Announcing PowerBoot: Server-side Rendering With Headless Chromium

I wanted a complete server-side rendering solution for Ember.js, so I married FastBoot with the Chromium browser.

Anyone familiar with FastBoot probably knows the limitations in using it. FastBoot simulates the DOM by using a library called SimpleDOM which provides a minimal DOM API necessary to allow Ember.js apps to run on the backend in Node.js.

For very simple apps, FastBoot should work great and is indeed fast like the name suggests.

Unfortunately, we can't always avoid using DOM and browser APIs directly in our apps. Sometimes we have no choice, such as in the case of importing 3rd party packages and web components. In these cases, Ember apps that use FastBoot need guards to prevent exceptions from being thrown on the backend. This results in a lot of if (!this.fastboot.isFastboot) { ... } sprinkled throughout an app. It means a extra thought when making an app support FastBoot, especially with older apps.

I hate thinking too much, which is why I've decided to build and release PowerBoot, a hard-fork of FastBoot that uses headless Chromium and is compatible with FastBoot tooling such as ember-cli-fastboot, FastBoot App Server, and Prember.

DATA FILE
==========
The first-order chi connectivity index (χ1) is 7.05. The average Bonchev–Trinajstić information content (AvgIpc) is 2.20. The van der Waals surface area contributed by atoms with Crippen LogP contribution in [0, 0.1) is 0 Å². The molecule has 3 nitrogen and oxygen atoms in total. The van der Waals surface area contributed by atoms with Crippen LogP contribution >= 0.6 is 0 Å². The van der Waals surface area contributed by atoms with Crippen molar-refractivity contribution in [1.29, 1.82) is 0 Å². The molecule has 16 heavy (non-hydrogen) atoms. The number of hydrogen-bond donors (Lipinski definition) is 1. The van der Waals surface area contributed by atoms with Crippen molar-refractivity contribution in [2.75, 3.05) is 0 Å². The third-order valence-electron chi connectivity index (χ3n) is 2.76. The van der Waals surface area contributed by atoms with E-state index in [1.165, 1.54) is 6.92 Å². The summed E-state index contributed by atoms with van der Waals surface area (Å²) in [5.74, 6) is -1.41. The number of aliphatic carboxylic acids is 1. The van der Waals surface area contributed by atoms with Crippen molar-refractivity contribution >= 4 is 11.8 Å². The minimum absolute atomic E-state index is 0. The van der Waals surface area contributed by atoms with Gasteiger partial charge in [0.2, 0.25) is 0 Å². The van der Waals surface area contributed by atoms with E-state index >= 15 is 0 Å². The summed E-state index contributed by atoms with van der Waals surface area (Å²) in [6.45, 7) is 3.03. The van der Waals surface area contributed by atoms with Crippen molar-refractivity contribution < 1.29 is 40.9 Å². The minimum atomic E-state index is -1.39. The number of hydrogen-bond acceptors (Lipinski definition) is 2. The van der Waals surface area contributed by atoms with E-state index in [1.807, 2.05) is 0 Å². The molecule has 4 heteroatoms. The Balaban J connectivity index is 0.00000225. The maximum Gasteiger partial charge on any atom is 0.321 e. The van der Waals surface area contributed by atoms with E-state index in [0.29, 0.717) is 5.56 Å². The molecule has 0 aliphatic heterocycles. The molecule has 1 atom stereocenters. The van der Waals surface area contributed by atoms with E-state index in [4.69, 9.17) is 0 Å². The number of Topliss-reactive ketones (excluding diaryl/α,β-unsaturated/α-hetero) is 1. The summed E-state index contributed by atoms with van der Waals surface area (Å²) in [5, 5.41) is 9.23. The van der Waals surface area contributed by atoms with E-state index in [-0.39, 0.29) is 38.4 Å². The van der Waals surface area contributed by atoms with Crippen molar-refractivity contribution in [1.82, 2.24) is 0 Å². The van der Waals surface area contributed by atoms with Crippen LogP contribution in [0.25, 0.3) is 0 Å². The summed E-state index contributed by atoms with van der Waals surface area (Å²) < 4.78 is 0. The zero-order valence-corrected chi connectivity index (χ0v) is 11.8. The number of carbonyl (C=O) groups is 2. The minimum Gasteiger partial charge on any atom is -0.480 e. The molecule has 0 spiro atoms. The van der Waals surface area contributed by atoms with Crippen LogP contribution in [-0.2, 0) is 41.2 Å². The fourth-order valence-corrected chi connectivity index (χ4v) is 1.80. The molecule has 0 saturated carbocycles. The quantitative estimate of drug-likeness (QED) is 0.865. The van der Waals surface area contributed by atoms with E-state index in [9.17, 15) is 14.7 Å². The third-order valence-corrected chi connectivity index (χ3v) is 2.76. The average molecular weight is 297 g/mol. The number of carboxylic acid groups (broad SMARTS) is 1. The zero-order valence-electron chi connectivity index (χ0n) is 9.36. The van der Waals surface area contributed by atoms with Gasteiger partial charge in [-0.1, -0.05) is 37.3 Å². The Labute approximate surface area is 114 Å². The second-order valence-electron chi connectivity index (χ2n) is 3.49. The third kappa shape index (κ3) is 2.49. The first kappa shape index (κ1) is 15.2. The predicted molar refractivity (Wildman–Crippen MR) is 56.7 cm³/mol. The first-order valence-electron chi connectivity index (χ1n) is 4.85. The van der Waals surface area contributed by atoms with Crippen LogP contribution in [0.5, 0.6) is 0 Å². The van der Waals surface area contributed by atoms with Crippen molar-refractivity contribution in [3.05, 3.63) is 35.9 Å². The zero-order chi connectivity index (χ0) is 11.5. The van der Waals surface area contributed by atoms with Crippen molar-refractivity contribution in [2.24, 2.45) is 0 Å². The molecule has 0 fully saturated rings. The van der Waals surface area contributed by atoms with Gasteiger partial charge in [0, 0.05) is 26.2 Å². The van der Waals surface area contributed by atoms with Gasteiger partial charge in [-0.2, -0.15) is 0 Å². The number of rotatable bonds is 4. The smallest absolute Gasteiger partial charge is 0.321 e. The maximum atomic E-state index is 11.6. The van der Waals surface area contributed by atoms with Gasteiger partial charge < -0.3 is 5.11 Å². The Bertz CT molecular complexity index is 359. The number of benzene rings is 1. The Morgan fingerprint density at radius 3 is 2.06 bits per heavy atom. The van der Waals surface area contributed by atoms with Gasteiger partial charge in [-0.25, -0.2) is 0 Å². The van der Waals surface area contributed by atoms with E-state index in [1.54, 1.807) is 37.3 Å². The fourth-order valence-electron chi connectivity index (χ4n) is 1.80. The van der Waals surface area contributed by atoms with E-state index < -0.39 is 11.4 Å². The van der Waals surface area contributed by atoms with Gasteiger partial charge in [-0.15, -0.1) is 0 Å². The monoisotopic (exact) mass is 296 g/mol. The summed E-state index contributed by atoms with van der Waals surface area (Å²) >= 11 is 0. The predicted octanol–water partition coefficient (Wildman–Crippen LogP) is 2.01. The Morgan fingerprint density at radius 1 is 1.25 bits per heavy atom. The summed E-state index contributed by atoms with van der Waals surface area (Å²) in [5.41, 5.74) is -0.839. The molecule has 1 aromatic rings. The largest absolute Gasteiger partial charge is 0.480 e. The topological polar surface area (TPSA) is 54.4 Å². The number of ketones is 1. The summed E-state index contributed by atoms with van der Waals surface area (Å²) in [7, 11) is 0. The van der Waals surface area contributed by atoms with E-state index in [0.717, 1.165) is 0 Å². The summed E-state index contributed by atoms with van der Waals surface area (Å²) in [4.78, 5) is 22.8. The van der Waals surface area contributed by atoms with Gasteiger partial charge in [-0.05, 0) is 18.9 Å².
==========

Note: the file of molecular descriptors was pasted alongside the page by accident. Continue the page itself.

Because it uses Chromium, Ember apps can be exposed to a full set of browser APIs on the backend. This means that nearly any Ember app should just work with PowerBoot out of the box.

Unlike FastBoot, PowerBoot supports the component lifecycle hooks didInsertElement and willInsertElement. On top of that, it supports Web Components, meaning any custom elements that manipulate the DOM will do so on the backend as expected.

In fact, this blog is prerendered using PowerBoot! I was motivated to create PowerBoot because I wanted to do some fancy things with the DOM and custom elements but didn't want to constantly have to think about supporting FastBoot in doing so.

Is it production-ready? I dunno, you tell me. I welcome anyone interested to check out the code, give it a try, and contribute where improvements and security fixes can be made.